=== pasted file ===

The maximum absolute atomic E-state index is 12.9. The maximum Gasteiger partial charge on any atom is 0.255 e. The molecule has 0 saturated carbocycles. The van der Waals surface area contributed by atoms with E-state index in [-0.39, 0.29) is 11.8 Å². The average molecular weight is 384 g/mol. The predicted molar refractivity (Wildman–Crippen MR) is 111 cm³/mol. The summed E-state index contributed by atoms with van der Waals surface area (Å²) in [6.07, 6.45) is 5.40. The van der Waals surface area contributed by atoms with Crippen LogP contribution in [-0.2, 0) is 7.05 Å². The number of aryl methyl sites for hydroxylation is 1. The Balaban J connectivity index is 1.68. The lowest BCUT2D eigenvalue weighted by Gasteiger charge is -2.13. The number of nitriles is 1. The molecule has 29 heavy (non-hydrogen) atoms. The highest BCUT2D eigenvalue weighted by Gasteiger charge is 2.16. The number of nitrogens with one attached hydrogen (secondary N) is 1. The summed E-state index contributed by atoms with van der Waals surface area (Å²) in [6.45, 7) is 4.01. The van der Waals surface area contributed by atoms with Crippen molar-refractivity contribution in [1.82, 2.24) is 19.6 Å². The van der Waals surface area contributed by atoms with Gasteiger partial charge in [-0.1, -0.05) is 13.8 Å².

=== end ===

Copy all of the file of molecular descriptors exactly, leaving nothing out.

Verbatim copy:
The maximum absolute atomic E-state index is 12.9. The maximum Gasteiger partial charge on any atom is 0.255 e. The molecule has 0 saturated carbocycles. The van der Waals surface area contributed by atoms with E-state index in [-0.39, 0.29) is 11.8 Å². The average molecular weight is 384 g/mol. The predicted molar refractivity (Wildman–Crippen MR) is 111 cm³/mol. The summed E-state index contributed by atoms with van der Waals surface area (Å²) in [6.07, 6.45) is 5.40. The van der Waals surface area contributed by atoms with Crippen LogP contribution in [-0.2, 0) is 7.05 Å². The number of aryl methyl sites for hydroxylation is 1. The Balaban J connectivity index is 1.68. The lowest BCUT2D eigenvalue weighted by Gasteiger charge is -2.13. The number of nitriles is 1. The molecule has 29 heavy (non-hydrogen) atoms. The highest BCUT2D eigenvalue weighted by Gasteiger charge is 2.16. The number of nitrogens with one attached hydrogen (secondary N) is 1. The summed E-state index contributed by atoms with van der Waals surface area (Å²) in [6.45, 7) is 4.01. The van der Waals surface area contributed by atoms with Crippen molar-refractivity contribution in [1.82, 2.24) is 19.6 Å². The van der Waals surface area contributed by atoms with Gasteiger partial charge in [-0.1, -0.05) is 13.8 Å².